Pottery remains a fixture in art, culture and everyday life, especially for dining.
Besides the art of throwing and carving pottery, which can take years to master, painting it also represents another step in the process.
Various artists across the Grand Strand make and market pottery – and some places also provide instruction.
Harry the Potter, which opened in February in Myrtle Beach, lets people paint, or really, add an underglaze to finished pieces, whether dinnerware or a variety of designs, such as animals.
Brittany Uller, owner of Harry the Potter, for which her family also operates a store in Mississippi, said each color needs three coats, each drying in a few minutes, and to do the light hues first, the dark ones last.
As each child worked on her artwork using six colors and representing a range of choices – a princess, frog, cupcake, mug, heart case, teddy bear and mirror – Todd Harris called this kind of activity “a wonderful concept.”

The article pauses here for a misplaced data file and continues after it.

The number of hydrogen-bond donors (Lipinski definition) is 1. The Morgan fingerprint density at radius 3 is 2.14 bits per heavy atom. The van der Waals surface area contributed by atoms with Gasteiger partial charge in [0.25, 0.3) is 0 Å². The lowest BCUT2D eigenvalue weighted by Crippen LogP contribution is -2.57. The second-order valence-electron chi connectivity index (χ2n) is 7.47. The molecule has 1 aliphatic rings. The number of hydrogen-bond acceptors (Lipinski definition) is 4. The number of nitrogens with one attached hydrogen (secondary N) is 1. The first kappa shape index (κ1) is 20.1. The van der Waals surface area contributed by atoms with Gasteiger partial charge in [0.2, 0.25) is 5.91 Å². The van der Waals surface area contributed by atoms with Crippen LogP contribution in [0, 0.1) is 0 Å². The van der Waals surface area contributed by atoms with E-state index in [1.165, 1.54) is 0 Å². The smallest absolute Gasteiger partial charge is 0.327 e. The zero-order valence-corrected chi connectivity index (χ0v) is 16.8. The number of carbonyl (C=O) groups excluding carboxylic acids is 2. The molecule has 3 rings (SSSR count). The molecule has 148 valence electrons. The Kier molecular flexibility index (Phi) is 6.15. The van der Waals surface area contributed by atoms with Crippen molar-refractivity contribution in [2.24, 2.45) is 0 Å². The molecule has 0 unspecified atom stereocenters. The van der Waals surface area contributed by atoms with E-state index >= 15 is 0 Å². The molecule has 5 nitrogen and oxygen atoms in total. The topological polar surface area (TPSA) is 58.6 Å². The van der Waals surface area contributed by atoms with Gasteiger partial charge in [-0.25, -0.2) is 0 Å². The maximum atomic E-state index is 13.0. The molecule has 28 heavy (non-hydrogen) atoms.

Uller said besides a memory, the artists get to take home a memento from the occasion – three to five days later, after the works are glazed and fired up for seven hours in a kiln at 1,862 degrees.
Mugs and dinnerware, which work for serving edible foods, are cookable with foods on and in conventional – not microwave – ovens. They’re washable, preferably by hand, and are the most popular items among customers. Banks and boxes resonate the most with youngsters, Uller said.
Harry the Potter is in the Carolina Forest area, off U.S. 501 South of the S.C. 31 interchange.
Care, instead, to learn from potters?
Joe and Tonda Jeffcoat of Little River, S.C., have operated Jeffcoat Pottery in Calabash for eight years.
“We’ve gone from working in our spare bedroom to a 5,000-square-foot building,” Joe said.The Jeffcoats are always connecting with fellow potters, especially a group in the Seagrove area, south of Asheboro, and they set up for regional art shows and festivals.
Jeffcoat said some places teach classes, and that “hand building” provides the best way for a person to get oriented with clay. He advises anyone mulling weekly classes to seek instruction before getting on a pottery wheel, so the student can create “slabs of clay and build them into objects.”
Later, with more time at hand, perhaps two or three times a week, proceed to a wheel and learn how to throw clay on that spinning platter to make bowls and dishes.